The British foreign secretary says President Putin himself must have ordered the use of a nerve agent on British streets. We hear from our correspondent in Moscow and the Secretary General of NATO. Also in the programme: We hear from a resident in Eastern Ghouta as the Syrian government launches new strikes. And Uganda born Jennifer Makumbi wins a big American literary prize. (Photo: United Kingdom flag flying outside the embassy in Moscow. Credit: Mladen Antonov/AFP/Getty Images)
The US, France and Germany back UK accusation that Russia orchestrated poisoning of former spy. But how much does Russia care? Also in the programme: a bridge has collapsed at Florida University in Miami killing a number of people and Chinese wives of Pakistani tradesmen are being detained in China. Picture: British military personnel in protective overalls remove a vehicle connected to the nerve agent attack on former Russian double agent Sergei Skripal and his daughter in Salisbury Credit: ADRIAN DENNIS/AFP/Getty Images
Russia rejects British Prime Minister's claim that the Kremlin was behind 'attempted murder' of former spy and his daughter on British soil. Also in the programme: US students walk out to demand gun law reform; and the death, at 76, of brilliant physicist Stephen Hawking. Picture: British Prime Minister Theresa May addresses Parliament on her government's reaction to the poisoning of former Russian spy Sergei Skripal and his daughter. Credit: Parliament TV
The British Prime Minister, Theresa May, has announced the expulsion of 23 Russian diplomats in response to the poisoning of a former Russian double agent in the UK. Also in the programme: World renowned physicist Stephen Hawking has died at the age of 76, and would you use a flying taxi? Picture: a brass sign is seen outside the Russian consulate. Credit: Leon Neal/Getty Images.
Rex Tillerson's firing and a profile of the CIA director who replaces him. Where now for US foreign policy? Also in the programme: What's next after UK's midnight ultimatum on Russian spy's poisoning? (Photo: Mike Pompeo. Credit: Reuters)
Rex Tillerson is replaced by Mike Pompeo at the US State Dept. Gina Haspel appointed director of the CIA. Also in the programme: rising diplomatic tensions between Russia and the UK over the poisoning of Sergei Skripal and his daughter. Picture: a police officer stands at a cordon placed around a payment machine covered by a tent in a car park near to where former Russian intelligence agent Sergei Skripal and his daughter Yulia were found poisoned in Salisbury. Credit: Reuters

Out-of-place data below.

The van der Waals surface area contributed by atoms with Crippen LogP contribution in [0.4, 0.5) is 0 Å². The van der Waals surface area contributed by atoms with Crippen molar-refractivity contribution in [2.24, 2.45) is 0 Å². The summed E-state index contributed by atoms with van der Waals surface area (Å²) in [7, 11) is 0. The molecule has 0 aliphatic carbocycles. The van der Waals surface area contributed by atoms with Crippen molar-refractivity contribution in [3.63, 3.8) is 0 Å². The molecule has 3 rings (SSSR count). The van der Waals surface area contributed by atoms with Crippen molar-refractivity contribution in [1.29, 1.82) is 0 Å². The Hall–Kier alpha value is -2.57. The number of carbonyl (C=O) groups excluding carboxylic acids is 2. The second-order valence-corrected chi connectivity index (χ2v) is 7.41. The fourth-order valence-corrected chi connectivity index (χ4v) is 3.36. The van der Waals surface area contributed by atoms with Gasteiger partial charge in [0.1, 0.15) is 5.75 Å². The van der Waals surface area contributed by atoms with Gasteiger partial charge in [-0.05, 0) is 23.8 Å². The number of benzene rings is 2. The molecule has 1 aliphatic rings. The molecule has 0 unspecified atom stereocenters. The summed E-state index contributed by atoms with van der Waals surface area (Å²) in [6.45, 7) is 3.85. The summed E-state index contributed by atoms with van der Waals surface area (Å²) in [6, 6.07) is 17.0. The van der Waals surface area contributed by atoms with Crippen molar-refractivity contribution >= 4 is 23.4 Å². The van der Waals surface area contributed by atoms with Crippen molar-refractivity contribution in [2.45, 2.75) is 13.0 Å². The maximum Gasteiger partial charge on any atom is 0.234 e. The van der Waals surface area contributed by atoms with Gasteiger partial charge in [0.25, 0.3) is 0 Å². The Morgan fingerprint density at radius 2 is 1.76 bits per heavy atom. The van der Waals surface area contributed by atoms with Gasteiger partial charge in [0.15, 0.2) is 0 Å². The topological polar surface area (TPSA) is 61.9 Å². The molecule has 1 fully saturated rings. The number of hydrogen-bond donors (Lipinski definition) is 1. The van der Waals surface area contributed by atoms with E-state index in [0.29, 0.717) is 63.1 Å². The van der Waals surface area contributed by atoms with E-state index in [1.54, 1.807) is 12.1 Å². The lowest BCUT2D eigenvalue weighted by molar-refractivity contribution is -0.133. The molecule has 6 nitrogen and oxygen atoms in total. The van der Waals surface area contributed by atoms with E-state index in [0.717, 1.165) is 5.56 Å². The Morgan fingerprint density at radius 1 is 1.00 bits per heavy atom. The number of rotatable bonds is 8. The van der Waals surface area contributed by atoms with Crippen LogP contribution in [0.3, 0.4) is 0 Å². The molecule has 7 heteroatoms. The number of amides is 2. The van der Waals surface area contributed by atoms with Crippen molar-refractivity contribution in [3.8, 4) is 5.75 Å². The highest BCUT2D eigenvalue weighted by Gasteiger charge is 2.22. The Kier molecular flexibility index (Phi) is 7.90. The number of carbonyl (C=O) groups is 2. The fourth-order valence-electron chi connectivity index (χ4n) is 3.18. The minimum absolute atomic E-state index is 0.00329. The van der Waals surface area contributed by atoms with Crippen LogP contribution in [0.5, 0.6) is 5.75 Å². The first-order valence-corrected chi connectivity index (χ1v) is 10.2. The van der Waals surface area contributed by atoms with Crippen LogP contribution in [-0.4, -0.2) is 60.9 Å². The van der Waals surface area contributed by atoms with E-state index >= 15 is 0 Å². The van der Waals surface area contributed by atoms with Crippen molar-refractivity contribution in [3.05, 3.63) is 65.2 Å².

The British Prime Minister Theresa May has addressed Parliament about the recent poisoning of Russian nationals in the UK town of Salisbury. She said that a former Russian agent and his daughter had been poisoned with a military-grade nerve agent of a type developed by Russia. Also in the programme: a medical breakthrough in pain research, and the death of French fashion designer Hubert de Givenchy. (Photo: Soldiers wearing protective suits and members of the emergency services work at a site near Salisbury. Credit: REUTERS/Henry Nicholls)
Theresa May is to chair a meeting of the National Security Council (NSC), amid speculation she is close to blaming Russia for the nerve agent attack on former spy Sergei Skripal and his daughter, Yulia. Also in the programme: The BBC is making an unprecedented appeal to the UN to stop Iran from harassing its Persian service staff, and how successful has a 100-year old sugar tax been in Norway? Picture: police officer stands on duty at a cordon near a bench covered in a protective tent at The Maltings shopping centre in Salisbury, southern England. Credit: Adrian Denis/AFP/Getty Images.
Colombia's FARC Marxist guerrillas have contested elections for the first time, having laid down their arms, but their presence on the ballot is hugely controversial. Also in the programme: China has removed its presidential two-term limit, but what caused the United States to introduce legislation in 1947 preventing presidents from serving more than two terms? And can robots learn to understand the niceties of social interaction? (Photo: Ivan Marquez of the political party of the FARC casts his vote during the legislative elections in Bogota, Colombia 11 March 2018. Credit: Reuters/Jaime Saldarriaga)